A further digital-to-analog converter 30 having a precision of 8 bits receives a digital calibration value DCAL from the control unit 20 and generates an analog calibration signal ACAL. The analog calibration signal ACAL is supplied to the integrator 14, to the operational amplifier 22 thereof to be more precise. The signal ACAL serves for offset compensation of the operational amplifier 22 during an automatic calibration.

During operation of the analog-to-digital converter means shown in FIG. 1, the control unit 20 generates the digital converter value DCNV (and thus the digital output value DOUT) with the objective of optimally minimizing the deviation between the analog input signal AIN and the analog converter signal ACNV, or at least keeping it small. When (in the ideal case) the two analog signals AIN and ACNV coincide, then the digital output value DOUT is a digitization of the analog input signal AIN, whose precision is dependent on the precision of the digital-to-analog converter 12.

When, for example, the analog input signal AIN is greater than the analog converter signal ACNV, then the differential amplifier 10 generates a positive analog difference signal ADIF, resulting in a positive digital signal DDIF derives. Since the integrator 14 in the exemplary embodiment shown herein acts in inverting fashion, the analog integrator signal AINT is gradually reduced and ultimately becomes zero. The digital integrator signal DINT changes correspondingly. As a reaction thereto, the control unit 20 increases the digital output value DOUT in order to adapt the analog converter signal ACNV to the analog input signal AIN. Conversely, the control unit 20 reduces the digital output value DOUT when the current analog converter signal ACNV is greater than the analog input signal AIN.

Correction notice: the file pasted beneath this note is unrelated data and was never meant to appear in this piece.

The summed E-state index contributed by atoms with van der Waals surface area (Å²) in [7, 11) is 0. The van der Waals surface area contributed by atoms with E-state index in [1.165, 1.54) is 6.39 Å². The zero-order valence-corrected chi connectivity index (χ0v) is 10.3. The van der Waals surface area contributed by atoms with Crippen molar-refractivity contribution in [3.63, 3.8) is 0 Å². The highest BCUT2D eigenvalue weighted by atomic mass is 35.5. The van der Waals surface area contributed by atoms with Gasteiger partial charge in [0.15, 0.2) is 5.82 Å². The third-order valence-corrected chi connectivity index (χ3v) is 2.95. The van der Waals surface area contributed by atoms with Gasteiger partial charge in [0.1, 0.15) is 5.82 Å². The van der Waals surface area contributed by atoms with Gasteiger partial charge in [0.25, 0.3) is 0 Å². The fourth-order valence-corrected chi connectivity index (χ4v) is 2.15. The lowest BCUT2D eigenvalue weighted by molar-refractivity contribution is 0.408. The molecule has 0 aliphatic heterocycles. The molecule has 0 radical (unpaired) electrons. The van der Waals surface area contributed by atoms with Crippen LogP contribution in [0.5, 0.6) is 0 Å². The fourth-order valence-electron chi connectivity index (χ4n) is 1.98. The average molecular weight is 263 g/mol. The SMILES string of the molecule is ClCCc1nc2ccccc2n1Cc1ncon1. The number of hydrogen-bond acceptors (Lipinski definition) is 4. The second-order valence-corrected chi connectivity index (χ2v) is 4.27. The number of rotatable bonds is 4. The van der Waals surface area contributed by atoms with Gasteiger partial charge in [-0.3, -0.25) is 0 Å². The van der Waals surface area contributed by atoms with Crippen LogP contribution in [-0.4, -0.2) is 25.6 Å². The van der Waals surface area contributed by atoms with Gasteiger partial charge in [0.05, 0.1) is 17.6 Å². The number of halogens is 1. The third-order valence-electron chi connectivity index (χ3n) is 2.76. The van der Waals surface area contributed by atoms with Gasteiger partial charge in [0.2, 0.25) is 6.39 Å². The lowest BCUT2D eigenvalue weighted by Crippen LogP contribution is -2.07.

In order to adapt the digital output value DOUT to the analog input signal AIN as fast possible, the control unit 20 modifies the digital output signal DOUT with a step width that is dependent on the momentary deviation. This step width is determined from the magnitudes of the digital values DINT and DDIF. For example, there can be a linear relationship between the step width and an average of the two digital values DINT and DDIF, however, any other relationships between DINT, DDIF and the modification speed are possible. In alternative embodiments, the analog-to-digital converters 16, 18 have only a small output word width, so that there are only a few different modification speeds (only a single one in the extreme case).